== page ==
Post-Apartheid South Africa: Economic and Social Inclusion

by Vusi Gumede


This book is in the Cambria African Studies Series by Toyin Falola (University of Texas at Austin) and Moses Ochonu (Vanderbilt University).

South Africa held its first democratic elections in 1994, after about 350 years of minority governments. Nelson Mandela became the first President of a democratic or post-apartheid South Africa. The successive administrations since 1994 have pursued many programs, policies, legislative instruments and other initiatives to correct the imbalances that the apartheid system created. In particular, the focus, since 1994, has been on social and economic inclusion. Inclusive development is important for any democratic government emerging out of the past that was undemocratic and discriminatory. Redress becomes a hallmark of all that a democratic government pursues. The early years of a democratic or post-apartheid South Africa focused on national reconciliation. The second President, Thabo Mbeki, focused more on the economy – a project he started when he was the first Deputy President in the Mandela administration. The third President of the democratic South Africa, Jacob Zuma, has continued with the project towards an inclusive society.

In about twenty years since the dawn of democracy in South Africa the debates about the performance of the society under the leadership of the African National Congress (ANC) has gained momentum. The ANC came up with many discussion documents aimed at informing policy and or ideological orientation of the state. In its national Congresses and General Councils meetings as well as in Makgotla, the ANC discusses and develops policies and frameworks which are to influence the work of the government. The analysis of the policies pursued since 1994, especially as far as inclusive development is concerned, is critical and it is the main preoccupation of this book. In addition, the book also examines the effects and implications of the policies implemented since 1994, in the context of whether South Africa is becoming or not becoming a society that was envisaged by the liberation project; an inclusive and prosperous nation.

South Africa is a complex society in many respects. Many of intractable dilemmas confronting South Africa are a result of the legacy of apartheid. Apartheid created a skewed distribution of resources and opportunities. It is therefore not surprising that many challenges that the successive democratic administrations have had to deal with are structural; the structure of the economy make it more challenging to reduce poverty and inequality as well as to create jobs for the majority of South Africans. The book analyses the ramifications of the apartheid system – examining the totality of apartheid colonialism – in relation to the post-apartheid development experience within the context of the global distribution of power.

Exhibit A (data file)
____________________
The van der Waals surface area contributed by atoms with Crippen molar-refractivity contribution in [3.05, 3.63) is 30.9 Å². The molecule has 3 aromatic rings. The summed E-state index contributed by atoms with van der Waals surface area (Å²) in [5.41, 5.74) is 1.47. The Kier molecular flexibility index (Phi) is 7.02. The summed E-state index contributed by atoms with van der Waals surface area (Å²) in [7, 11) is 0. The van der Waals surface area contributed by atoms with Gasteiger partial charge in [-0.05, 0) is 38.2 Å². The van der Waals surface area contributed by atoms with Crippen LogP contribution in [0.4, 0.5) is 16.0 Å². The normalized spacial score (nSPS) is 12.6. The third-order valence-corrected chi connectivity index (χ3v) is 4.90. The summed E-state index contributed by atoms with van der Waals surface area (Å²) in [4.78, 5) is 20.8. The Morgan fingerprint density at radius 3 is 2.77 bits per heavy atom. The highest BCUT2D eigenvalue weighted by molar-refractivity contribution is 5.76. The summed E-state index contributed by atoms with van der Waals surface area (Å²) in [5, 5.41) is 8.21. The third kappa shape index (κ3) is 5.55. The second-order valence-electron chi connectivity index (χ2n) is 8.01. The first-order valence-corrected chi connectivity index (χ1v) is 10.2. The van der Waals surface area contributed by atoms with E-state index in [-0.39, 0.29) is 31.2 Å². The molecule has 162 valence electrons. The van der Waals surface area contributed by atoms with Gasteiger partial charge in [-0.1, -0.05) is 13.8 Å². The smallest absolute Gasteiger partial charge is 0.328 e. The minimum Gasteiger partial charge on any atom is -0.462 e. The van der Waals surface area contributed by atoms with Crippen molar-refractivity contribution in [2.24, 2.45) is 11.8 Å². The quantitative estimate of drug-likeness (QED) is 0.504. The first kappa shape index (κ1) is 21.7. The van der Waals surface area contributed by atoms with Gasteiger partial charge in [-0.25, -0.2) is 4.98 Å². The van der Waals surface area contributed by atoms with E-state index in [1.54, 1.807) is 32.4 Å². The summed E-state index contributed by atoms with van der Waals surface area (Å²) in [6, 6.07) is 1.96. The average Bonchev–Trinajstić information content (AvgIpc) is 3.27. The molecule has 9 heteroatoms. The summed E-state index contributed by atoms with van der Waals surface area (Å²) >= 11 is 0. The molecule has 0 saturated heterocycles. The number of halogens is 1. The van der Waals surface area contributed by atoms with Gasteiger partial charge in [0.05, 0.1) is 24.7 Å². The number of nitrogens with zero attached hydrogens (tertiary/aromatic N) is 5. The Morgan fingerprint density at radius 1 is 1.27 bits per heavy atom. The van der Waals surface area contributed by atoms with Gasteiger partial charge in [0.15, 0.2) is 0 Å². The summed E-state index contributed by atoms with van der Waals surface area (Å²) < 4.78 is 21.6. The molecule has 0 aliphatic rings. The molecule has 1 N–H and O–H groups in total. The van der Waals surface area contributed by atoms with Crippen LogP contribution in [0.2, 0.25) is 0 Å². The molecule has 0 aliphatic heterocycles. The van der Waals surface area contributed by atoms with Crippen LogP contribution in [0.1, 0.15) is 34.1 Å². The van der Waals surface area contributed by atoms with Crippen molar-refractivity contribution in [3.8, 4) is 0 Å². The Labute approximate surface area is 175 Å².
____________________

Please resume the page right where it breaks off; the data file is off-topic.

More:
The fundamental challenge that constrains South Africa’s ability to further achieve inclusive growth and development relates to policy. Therefore, economic policy has to address the challenges of unemployment and poverty, as well as reducing inequality. Social policy has to be robust. Labor market policies should be ameliorated. More importantly, social and economic policies have to work together for socioeconomic development. To achieve this, South Africa needs a ‘new’ consensus on the ideal framework or approach to its socioeconomic development. Over and above policy and or policy reforms, implementation should be improved. In addition, and perhaps more importantly, South Africa needs to reconfigure state-capital relations. Lastly, it should be more meaningful and relevant – in the context of democratic South Africa – to see a nation as a community that acknowledges and respects its repulsive political and economic history of deprivation through systematic restitution, reconciliation, and restructuring measures, and, more importantly, equitable sharing of resources.

This is an important book for collections in African studies and international politics.


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